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Case Commentary: Hernandez v. Pena, 820 F.3d 782 (5th Cir. 2016)

James D. Garbolino
April 20, 2017

Delay Defense | Settlement | Immigration Status

This is a case of first impression in the Fifth Circuit, addressing the meaning of the term settled in the context of a delay defense.


Mother and father are married citizens of Honduras. Their child, D.A.P.G., was born in 2009. The parties separated but did not obtain a divorce or custody order regarding the child. Mother was the child’s primary custodian and father maintained regular contact with the child. In May 2014 mother secretly removed the child and illegally entered the United States. Mother and the child were apprehended by U.S. authorities and placed in removal proceedings, but in the meantime, they were released from custody and settled in New Orleans. D.A.P.G. lives with mother, mother’s boyfriend, and their four-and-a-half-month-old baby.

Father located his child through the U.S. State Department in May 2015. Father filed a petition for return in August 2015, fourteen months after the child’s removal from Honduras. At trial, mother agreed that the child had been wrongfully removed from Honduras, but she relied upon the defense that the child was now settled in his new environment and that the child would suffer a grave risk of harm should he be returned to Honduras. Mother presented testimony that D.A.P.G. was happy and well-adjusted and had formed new friendships at church, school, and at home. Mother failed to appear for her immigration proceedings, however, and her failure to attend potentially triggered an order for removal. The district court found that the child was well-settled and denied father’s petition.


The Fifth Circuit reversed. Since this was a matter of first impression in the Fifth Circuit, the court looked to the Second and Ninth Circuits’ analyses of what factors to consider when assessing whether a child has become settled.[1] These factors include (1) the child’s age, (2) the stability and duration of the child’s residence in the new environment, (3) whether the child attends school or day care consistently, (4) whether the child has friends and relatives in the new area, (5) the child’s participation in community or extracurricular activities, (6) the respondent’s employment and financial stability, and (7) the immigration status of the respondent and the child. The Fifth Circuit noted that although other circuits agree on some aspects of these analyses, there is no consensus on the relevance of immigration status when determining a child’s being settled.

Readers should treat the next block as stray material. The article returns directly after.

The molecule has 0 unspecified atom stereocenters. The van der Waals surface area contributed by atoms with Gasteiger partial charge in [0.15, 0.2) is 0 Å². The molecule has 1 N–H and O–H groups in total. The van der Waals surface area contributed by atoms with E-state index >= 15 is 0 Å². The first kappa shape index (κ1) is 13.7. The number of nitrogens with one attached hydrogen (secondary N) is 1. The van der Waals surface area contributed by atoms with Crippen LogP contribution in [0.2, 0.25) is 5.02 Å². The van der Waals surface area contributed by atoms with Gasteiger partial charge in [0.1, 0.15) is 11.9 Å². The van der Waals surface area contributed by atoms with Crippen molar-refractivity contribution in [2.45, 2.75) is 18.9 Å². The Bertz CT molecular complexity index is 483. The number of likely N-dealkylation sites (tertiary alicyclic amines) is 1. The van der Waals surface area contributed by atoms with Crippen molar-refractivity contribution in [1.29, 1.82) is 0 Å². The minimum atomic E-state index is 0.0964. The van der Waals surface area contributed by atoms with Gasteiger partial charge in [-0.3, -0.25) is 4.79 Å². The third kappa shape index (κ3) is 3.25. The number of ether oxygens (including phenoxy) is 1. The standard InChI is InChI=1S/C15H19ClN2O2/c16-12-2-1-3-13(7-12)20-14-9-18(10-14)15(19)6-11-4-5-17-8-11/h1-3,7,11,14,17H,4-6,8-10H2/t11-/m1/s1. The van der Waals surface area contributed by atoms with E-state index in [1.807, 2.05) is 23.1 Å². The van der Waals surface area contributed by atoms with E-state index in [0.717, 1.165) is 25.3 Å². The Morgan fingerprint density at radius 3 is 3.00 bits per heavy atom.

The Second Circuit has taken the position that immigration status is not dispositive, but is one of many factors to be taken into account in a fact-specific inquiry that may include (1) the likelihood of deportation or the ability to obtain legal status, (2) the age of the child, and (3) the extent of harm to the child due to the inability to obtain government benefits.[2] On the other hand, the Ninth Circuit has declined to announce a formula for weighing the issue of immigration and has found that immigration status is relevant only if an “immediate threat of deportation” exists.[3] The Fifth Circuit chose to follow the Second Circuit:

We join the Second and Ninth Circuits in concluding that immigration status is neither dispositive nor subject to categorical rules, but instead is one relevant factor in a multifactor test. This approach recognizes that immigration status alone does not necessarily prevent a child from developing significant connections in a new environment, and is consistent with the text of the treaty, the State Department’s guidance, and the purpose of the well-settled defense. Like the other factors, however, immigration status should not be considered in the abstract. In other words, proper application of the framework does not assign automatic treatment to any particular type of immigration status. Instead, we agree with the Second Circuit that an individualized, fact-specific inquiry is necessary in every case.[4]

The Fifth Circuit rejected the district court’s consideration of immigration status as an abstract concept rather than looking to the actual facts surrounding the status of the abducting parent. The court undertook a de novo review of the facts relating to the claim of settlement and considered the implications of the actual removal proceedings facing mother. After balancing all of the factors put forth by the Second and Ninth Circuits, the Fifth Circuit was not persuaded that the child had become settled in the new environment, and it vacated the order of the district court, ordering instead that the child be returned to Honduras.

[1]. Lozano v. Alvarez, 697 F.3d 41 (2d Cir. 2012), aff’d sub nom. Lozano v. Montoya Alvarez, 134 S. Ct. 1224 (2014); In re B. Del C.S.B., 559 F.3d 999, 1008 (9th Cir. 2009).
[2]. Lozano, 697 F.3d at 42–43.
[3]. In re B. Del C.S.B., 559 F.3d at 1012–14.
[4]. Hernandez v. Pena, 820 F.3d 782, 788–89 (5th Cir. 2016).

This document is part of The 1980 Hague Convention on International Child Abduction: A Resource for Judges, a Special Topic Webpage.